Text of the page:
In the Thai manuscript painting tradition, Gautama Buddha was widely represented in scenes of the events of his previous lives, known as the Jatakas. Special importance was often given to his last ten existences before he was re-born as Siddharta Gautama. This Thai manuscript (IO Pali 207) dates from the 18th century and is a fine example of how small collections of Buddhist texts were combined with illustrations from the last Ten Birth Tales of the Buddha in folding book form.
Given to the India Office in 1825, this is perhaps the earliest acquired Thai manuscript in a British collection. A note at the end of the manuscript states that it was “Presented by Ltt Coll Clifford by the hands of W Wigram Esqe, 9th Dec 1825”. Lt. Col. Miller Clifford served in the British Army during a long career beginning in the West Indies in 1794. In 1824 he was with the 89th Regiment of Foot in the first Burma war, which was where he must have acquired this fine Thai manuscript. Wigram was a director of the East India Company.
Scenes from the Suvannasama Jataka, symbolising the virtue of loving kindness. It tells the story of Suvannasama who looked after his parents after a poisonous snake caused them to lose their sight. While fetching water for his parents, the king of Benares was hunting nearby and accidentally killed Suvannasama. His parents pleaded with the gods to restore his life, and due to his extraordinary merit he came indeed back to life and the king was forgiven. The parents also regained their eyesight. British Library, IO Pali 207, f. 6
The illustrations in this manuscript are related to the main part of its text, the Mahabuddhaguna, which explains the ten Great Perfections of a Buddha. The Ten Birth Tales are symbolic representations of these Great Perfections. In addition to this text, which covers 37 folios, the book contains other selected short extracts from the Tipitaka.
Scenes from the Candakumara birth tale, which stands for the perfection of forbearance, show a ritual plotted by evil court Brahmins to sacrifice Candakumara by burning him on a pyre, but Sakka (Indra) descends from heaven to interrupt the ritual and to destroy the evil Brahmins. British Library, IO Pali 207, f. 14
The Ten Birth Tales of the Buddha are well-known as Thotsachat or Sipchat in Thailand. The last of them, called the Great Birth Tale (Mahachat) is the most important and best known. Its proper name, Vessantara Jataka, is after the name of its hero, Prince Vessantara. Its narrative embodies the greatest of all Buddhist virtues, that of giving or charity. Re-telling and paying attention to recitations of the Great Birth Tale are regarded as acts of merit-making, and its recitation by monks is usually the occasion for a great celebration that lasts a full day and night, or even several days.
Detail from the Vessantara Jataka, which symbolises the great virtue of charity. The Brahmin Jujaka, who asked Prince Vessantara to give him his children as servants for his wife, drives the two children away violently. Remarkable in this painting is the defensive gesture of the child who is trying to protect the other sibling from being hit. In the end, through the intervention of the gods, the children are re-united with their parents and grandparents. British Library, IO Pali 207, f. 20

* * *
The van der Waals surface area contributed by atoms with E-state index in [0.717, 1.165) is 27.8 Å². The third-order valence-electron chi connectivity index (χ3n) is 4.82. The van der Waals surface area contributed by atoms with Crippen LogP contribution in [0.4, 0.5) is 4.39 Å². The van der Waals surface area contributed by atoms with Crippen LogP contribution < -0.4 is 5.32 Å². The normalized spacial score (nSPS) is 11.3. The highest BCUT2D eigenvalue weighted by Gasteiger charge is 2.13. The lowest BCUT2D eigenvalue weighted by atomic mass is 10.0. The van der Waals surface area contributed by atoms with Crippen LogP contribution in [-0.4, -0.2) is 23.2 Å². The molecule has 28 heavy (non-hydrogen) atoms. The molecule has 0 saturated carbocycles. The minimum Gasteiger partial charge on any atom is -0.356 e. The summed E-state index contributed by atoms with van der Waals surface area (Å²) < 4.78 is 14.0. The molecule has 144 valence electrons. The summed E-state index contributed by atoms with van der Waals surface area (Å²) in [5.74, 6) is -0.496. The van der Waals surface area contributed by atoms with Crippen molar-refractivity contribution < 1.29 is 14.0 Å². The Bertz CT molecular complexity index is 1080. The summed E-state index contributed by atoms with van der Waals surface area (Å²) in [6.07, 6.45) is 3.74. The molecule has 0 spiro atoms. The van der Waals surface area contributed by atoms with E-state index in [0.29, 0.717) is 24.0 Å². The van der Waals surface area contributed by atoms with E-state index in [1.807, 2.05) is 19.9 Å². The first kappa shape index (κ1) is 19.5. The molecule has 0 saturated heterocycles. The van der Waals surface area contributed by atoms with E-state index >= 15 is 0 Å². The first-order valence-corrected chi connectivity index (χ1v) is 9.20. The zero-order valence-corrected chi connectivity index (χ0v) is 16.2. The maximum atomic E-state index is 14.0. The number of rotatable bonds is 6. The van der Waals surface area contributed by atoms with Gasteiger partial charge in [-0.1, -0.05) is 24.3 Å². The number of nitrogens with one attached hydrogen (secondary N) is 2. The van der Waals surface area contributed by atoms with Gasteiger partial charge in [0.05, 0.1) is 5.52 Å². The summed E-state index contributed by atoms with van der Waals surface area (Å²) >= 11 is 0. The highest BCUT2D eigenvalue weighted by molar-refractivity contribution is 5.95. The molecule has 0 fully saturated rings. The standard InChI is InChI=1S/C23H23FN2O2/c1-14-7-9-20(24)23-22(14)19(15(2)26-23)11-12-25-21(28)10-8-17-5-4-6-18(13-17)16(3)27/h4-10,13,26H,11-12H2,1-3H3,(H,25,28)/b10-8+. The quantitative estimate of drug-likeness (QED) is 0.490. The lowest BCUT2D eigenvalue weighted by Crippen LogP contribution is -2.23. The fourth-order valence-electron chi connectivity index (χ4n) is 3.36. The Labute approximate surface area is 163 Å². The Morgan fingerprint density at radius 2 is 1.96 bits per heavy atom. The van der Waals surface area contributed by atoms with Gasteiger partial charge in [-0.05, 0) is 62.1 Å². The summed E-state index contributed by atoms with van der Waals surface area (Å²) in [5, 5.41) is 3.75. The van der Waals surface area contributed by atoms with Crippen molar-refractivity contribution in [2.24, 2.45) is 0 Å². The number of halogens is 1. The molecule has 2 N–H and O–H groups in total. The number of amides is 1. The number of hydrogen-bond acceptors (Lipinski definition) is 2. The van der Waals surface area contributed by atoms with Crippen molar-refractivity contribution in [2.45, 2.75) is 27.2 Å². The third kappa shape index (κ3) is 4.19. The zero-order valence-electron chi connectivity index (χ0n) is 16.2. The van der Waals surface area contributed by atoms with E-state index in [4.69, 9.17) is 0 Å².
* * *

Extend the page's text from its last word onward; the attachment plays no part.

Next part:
The text in this book was written in Khom (Khmer) script, but in the Pali language. Altogether there are thirty paired illustrations in the late Ayutthaya painting style, which make this book a rare treasure of Thai manuscript painting. The paintings are simply composed, but the artist’s command of line and form, and composition and colour, are all exemplary. The first twenty pairs of paintings illustrate the last Ten Birth Tales, and the remaining ten paired paintings depict gods and heavenly beings, including Sakka (Indra) and Brahma, as well as scenes from a Buddhist funeral.
Depictions of Brahma (left) and Sakka (right), both kneeling down in a respectful position. The gods repeatedly helped Gautama Buddha in his former incarnations that are retold in the Jatakas. British Library, IO Pali 207, f. 27
The paper of this book was made from the bark of the Khoi tree (Streblus asper), a plant in the family of mulberry trees. It is of a dull cream colour, and the writing was done with black and red China ink and a bamboo pen. Thai manuscript painters at that time had only a limited range of colours made from locally available natural materials. Red and yellow ochre, as well as white were obtained from plants and minerals (gamboges, huntite, vermilion, red lead). Black was produced from carbon (soot) or crushed charcoal. Greens and blues were mostly produced from vegetable matter (for example Indigofera) or minerals (copper, emerald, kaolin). Malachite and ultramarine were imported to produce brighter green and blue shades. Gold paint, usually a mixture of gold with lead, mercury, copper, and other minerals, was used in this manuscript to enhance the appearance of the human and heavenly figures.
This manuscript, IO Pali 207, has been fully digitised and can be viewed on the Library’s Digitised Manuscripts page by clicking here.
Ginsburg, Henry: Thai art and culture. Historic manuscripts from Western Collections. London : British Library, 2000
Ginsburg, Henry: Thai manuscript painting. London : British Library, 1989
Jo-Fan Huang: A technical examination of 7 Thai Manuscripts in the 18th, 19th, and 20th centuries.
Jana Igunma, Henry Ginsburg Curator for Thai, Lao and Cambodian